The Little Island Kitchen: Cheese

At the risk of disagreeing with Jane Austen, poetry is not the food of love. The truth is far more simple: food is the food of love. We gather around tables and break bread together to do more than fill our bellies. Eating helps us commune and share with each other, creating understanding, friendship, and sometimes romance. This month I’m sharing a couple of recipes starring local gouda cheeses that can really bring people together, be it a relaxed bite with friends or an intimate dinner for two.

PEI has been drumming up quite a reputation when it comes to its locally produced cheeses. Many have been a popular choice on cheese boards from Tignish to Souris for years and are winning awards internationally. Glasgow Glen Farm has been producing superb PEI gouda for years since taking over from The Cheese Lady, and I love working with the varied flavours they’ve got on offer. Gouda is a semi-firm cheese with a nutty and slightly sharp flavour that is also great for cooking. It melts well, and is just funky enough to come through with other ingredients.

First up is a super simple fondue that puts a twist on the classic Swiss mix of Gruyère and Emmental. I’ve swapped one G-cheese for another, and the result is a clear winner. Fondue is the perfect party food for a small group of friends. Gathered around the pot of warm cheese and wine with social nibbles alongside, it’s hard not to stir up some giggles, especially if you follow the old fondue rules of play. Dropping your bread in the pot means you’ll be puckering up to the person on your left, as does putting your lips on your fondue fork. Arrange your seating plan accordingly.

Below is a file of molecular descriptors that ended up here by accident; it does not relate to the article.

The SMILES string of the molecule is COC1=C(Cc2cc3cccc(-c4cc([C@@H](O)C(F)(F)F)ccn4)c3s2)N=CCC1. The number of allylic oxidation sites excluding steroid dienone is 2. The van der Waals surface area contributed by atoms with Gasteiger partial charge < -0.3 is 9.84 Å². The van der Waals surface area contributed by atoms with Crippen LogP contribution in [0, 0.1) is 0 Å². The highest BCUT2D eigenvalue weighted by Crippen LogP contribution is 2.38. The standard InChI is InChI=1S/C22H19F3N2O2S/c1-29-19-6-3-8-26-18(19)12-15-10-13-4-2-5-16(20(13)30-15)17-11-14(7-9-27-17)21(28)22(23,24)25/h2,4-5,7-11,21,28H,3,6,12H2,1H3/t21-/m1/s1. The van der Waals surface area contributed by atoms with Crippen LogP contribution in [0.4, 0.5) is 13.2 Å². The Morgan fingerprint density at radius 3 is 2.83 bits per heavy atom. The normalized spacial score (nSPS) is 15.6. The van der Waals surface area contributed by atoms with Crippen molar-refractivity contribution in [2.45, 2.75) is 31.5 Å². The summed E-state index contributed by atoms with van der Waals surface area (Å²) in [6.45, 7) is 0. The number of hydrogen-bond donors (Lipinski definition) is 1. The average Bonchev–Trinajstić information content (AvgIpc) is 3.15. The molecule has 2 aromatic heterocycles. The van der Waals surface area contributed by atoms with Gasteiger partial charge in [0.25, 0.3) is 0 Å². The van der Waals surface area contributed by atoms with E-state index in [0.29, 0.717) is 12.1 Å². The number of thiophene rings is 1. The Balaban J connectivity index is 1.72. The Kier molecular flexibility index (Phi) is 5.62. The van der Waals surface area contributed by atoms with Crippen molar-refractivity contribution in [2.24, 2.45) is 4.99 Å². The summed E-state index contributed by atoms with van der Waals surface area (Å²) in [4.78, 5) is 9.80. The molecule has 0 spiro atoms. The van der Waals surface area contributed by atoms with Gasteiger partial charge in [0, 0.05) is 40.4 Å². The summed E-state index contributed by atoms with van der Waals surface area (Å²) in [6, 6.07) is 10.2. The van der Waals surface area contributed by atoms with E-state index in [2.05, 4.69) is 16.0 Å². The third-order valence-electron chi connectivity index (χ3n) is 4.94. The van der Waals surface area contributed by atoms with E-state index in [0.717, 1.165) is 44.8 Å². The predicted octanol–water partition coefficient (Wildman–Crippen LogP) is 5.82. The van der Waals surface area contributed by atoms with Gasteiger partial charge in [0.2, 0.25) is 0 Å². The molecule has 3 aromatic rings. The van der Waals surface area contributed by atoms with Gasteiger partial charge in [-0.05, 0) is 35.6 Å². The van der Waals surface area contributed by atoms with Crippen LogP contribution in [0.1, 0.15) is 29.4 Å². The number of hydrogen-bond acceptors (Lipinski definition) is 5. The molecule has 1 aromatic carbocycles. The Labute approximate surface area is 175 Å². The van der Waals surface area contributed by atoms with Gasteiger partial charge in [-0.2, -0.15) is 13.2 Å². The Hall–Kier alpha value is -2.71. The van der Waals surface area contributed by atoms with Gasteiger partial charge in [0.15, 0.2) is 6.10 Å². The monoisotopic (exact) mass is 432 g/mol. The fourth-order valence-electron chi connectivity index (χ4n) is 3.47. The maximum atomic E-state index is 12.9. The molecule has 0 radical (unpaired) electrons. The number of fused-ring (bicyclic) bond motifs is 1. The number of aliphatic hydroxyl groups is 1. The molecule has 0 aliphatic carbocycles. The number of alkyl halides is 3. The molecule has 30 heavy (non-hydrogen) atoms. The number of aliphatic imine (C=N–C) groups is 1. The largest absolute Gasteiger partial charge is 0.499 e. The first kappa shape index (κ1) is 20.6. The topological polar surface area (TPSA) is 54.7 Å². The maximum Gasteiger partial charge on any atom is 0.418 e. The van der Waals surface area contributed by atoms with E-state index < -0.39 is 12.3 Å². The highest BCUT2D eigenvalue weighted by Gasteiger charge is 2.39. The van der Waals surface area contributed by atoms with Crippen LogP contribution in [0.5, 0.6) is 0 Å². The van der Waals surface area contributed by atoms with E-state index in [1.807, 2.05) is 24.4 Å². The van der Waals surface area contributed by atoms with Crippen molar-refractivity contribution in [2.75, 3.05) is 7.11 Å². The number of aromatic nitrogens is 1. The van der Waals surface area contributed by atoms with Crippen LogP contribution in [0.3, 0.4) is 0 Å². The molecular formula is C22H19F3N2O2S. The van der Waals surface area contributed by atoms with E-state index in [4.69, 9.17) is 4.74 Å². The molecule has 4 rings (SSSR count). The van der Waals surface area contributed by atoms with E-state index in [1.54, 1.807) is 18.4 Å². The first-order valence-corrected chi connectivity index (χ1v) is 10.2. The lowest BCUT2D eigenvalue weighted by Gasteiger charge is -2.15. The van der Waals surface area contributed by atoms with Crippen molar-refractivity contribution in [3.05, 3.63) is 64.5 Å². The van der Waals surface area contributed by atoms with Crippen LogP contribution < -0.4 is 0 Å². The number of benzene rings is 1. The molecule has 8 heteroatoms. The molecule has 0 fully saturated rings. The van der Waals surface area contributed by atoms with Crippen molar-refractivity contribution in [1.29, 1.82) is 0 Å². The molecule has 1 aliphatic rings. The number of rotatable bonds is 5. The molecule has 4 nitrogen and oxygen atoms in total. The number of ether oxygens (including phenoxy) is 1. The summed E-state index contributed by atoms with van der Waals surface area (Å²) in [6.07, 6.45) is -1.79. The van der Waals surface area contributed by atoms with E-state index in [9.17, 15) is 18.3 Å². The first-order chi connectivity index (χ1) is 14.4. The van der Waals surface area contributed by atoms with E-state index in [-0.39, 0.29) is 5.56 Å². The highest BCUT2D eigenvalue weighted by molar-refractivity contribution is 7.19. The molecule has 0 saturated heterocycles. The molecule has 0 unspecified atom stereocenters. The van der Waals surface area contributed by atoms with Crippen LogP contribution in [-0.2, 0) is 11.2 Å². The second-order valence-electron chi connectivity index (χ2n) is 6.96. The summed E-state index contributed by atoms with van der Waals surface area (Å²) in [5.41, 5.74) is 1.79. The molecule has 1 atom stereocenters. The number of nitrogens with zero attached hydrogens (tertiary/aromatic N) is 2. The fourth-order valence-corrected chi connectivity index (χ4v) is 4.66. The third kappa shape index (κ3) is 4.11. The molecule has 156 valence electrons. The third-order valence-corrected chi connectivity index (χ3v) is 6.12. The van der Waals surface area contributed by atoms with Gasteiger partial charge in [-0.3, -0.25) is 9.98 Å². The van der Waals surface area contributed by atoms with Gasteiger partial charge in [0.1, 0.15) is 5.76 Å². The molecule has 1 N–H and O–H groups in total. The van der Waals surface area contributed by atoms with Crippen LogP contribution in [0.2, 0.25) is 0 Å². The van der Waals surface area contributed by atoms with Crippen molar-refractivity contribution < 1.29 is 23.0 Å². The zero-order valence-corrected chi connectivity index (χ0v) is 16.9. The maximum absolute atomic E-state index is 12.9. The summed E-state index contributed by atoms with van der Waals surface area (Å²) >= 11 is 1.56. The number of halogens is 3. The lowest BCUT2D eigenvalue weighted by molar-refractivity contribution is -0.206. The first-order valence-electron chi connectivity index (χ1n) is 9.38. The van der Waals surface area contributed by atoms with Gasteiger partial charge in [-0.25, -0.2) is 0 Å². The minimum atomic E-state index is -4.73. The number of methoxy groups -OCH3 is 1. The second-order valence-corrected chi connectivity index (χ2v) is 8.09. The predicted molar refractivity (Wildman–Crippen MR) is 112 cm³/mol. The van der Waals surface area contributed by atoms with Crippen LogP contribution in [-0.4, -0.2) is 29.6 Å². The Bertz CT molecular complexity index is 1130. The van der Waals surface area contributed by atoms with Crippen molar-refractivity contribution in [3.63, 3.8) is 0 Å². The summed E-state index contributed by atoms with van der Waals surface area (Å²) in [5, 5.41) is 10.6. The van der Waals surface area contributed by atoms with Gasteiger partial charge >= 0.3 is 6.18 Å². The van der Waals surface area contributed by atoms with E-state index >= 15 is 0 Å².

My second offering is a cheese soufflé that could not be easier to master. Soufflé’s reputation as a dish to be feared by all but the most experienced professional chef is completely unwarranted. If you approach them with a steady and gentle hand, you should have fluffy, gloriously puffed soufflés to present to your date. The essence of a good soufflé is a light-as-air texture combined with sumptuous flavour. The slightly nutty and sweet notes of the sheep’s milk Gouda is a great choice for this versatile dish, which can be a light supper or impressive starter.

*How to rescue a fondue: If your fondue has split from overheating during the melting of the cheese, you can emulsify it by creating a slurry of ¼ cup white wine with a heaped tablespoon of cornstarch and adding it bit by bit to the cheesy mixture, beating with a whisk until it comes together.

*How to rescue a soufflé: If your once fluffy soufflés have fallen, there is no remedy other than to dig in and call it frittata!

photo credit: Paige Matthie

Garlicky Gouda Fondue

Serves 4-6 / 30 minutes

1 garlic clove, cut in half lengthwise
300 g herb and garlic Gouda, grated
150 g Emmental, grated
1 cup dry white wine
1 tbsp cornstarch
1 tbsp lemon juice
1 tbsp kirsch (a clear cherry brandy, optional)

Dippy bits: cubes of baguette, baby garlic pickles, sweet pickled onions, charcuterie, boiled waxy potatoes

Special Equipment: fondue pot and skewers or, alternatively, a slow cooker with a warm setting, some forks, and a standard pot for cooking (Note: the inside of fondue pots get notoriously banged up, so be gentle with your slow cooker so as not to scratch the finish)